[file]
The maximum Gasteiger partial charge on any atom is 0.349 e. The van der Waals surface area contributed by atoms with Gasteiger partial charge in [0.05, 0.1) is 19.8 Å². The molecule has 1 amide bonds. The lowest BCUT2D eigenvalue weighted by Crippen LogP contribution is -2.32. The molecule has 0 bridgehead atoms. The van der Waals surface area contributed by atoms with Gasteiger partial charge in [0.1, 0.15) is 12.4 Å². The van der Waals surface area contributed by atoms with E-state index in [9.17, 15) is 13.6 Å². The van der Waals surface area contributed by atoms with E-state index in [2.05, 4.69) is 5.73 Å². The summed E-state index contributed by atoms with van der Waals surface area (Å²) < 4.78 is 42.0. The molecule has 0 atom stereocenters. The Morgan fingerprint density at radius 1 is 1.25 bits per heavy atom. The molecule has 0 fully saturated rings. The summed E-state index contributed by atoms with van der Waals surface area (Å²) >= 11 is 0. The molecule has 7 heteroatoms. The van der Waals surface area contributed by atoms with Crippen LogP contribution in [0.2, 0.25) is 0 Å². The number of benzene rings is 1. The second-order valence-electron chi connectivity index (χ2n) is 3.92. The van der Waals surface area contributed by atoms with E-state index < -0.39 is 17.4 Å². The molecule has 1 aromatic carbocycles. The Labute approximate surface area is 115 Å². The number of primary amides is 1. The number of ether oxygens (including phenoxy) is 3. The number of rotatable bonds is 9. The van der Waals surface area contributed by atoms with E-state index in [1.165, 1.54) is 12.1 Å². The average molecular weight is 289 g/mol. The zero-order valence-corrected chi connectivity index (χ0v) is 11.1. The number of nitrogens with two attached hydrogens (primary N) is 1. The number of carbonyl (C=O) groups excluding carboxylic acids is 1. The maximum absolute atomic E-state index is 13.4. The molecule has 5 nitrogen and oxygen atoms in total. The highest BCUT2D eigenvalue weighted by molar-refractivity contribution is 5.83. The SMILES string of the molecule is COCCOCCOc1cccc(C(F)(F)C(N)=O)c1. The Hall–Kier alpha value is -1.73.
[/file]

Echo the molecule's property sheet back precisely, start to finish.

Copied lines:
The maximum Gasteiger partial charge on any atom is 0.349 e. The van der Waals surface area contributed by atoms with Gasteiger partial charge in [0.05, 0.1) is 19.8 Å². The molecule has 1 amide bonds. The lowest BCUT2D eigenvalue weighted by Crippen LogP contribution is -2.32. The molecule has 0 bridgehead atoms. The van der Waals surface area contributed by atoms with Gasteiger partial charge in [0.1, 0.15) is 12.4 Å². The van der Waals surface area contributed by atoms with E-state index in [9.17, 15) is 13.6 Å². The van der Waals surface area contributed by atoms with E-state index in [2.05, 4.69) is 5.73 Å². The summed E-state index contributed by atoms with van der Waals surface area (Å²) < 4.78 is 42.0. The molecule has 0 atom stereocenters. The Morgan fingerprint density at radius 1 is 1.25 bits per heavy atom. The molecule has 0 fully saturated rings. The summed E-state index contributed by atoms with van der Waals surface area (Å²) >= 11 is 0. The molecule has 7 heteroatoms. The van der Waals surface area contributed by atoms with Crippen LogP contribution in [0.2, 0.25) is 0 Å². The number of benzene rings is 1. The second-order valence-electron chi connectivity index (χ2n) is 3.92. The van der Waals surface area contributed by atoms with E-state index < -0.39 is 17.4 Å². The molecule has 1 aromatic carbocycles. The Labute approximate surface area is 115 Å². The number of primary amides is 1. The number of ether oxygens (including phenoxy) is 3. The number of rotatable bonds is 9. The van der Waals surface area contributed by atoms with E-state index in [1.165, 1.54) is 12.1 Å². The average molecular weight is 289 g/mol. The zero-order valence-corrected chi connectivity index (χ0v) is 11.1. The number of nitrogens with two attached hydrogens (primary N) is 1. The number of carbonyl (C=O) groups excluding carboxylic acids is 1. The maximum absolute atomic E-state index is 13.4. The molecule has 5 nitrogen and oxygen atoms in total. The highest BCUT2D eigenvalue weighted by molar-refractivity contribution is 5.83. The SMILES string of the molecule is COCCOCCOc1cccc(C(F)(F)C(N)=O)c1. The Hall–Kier alpha value is -1.73.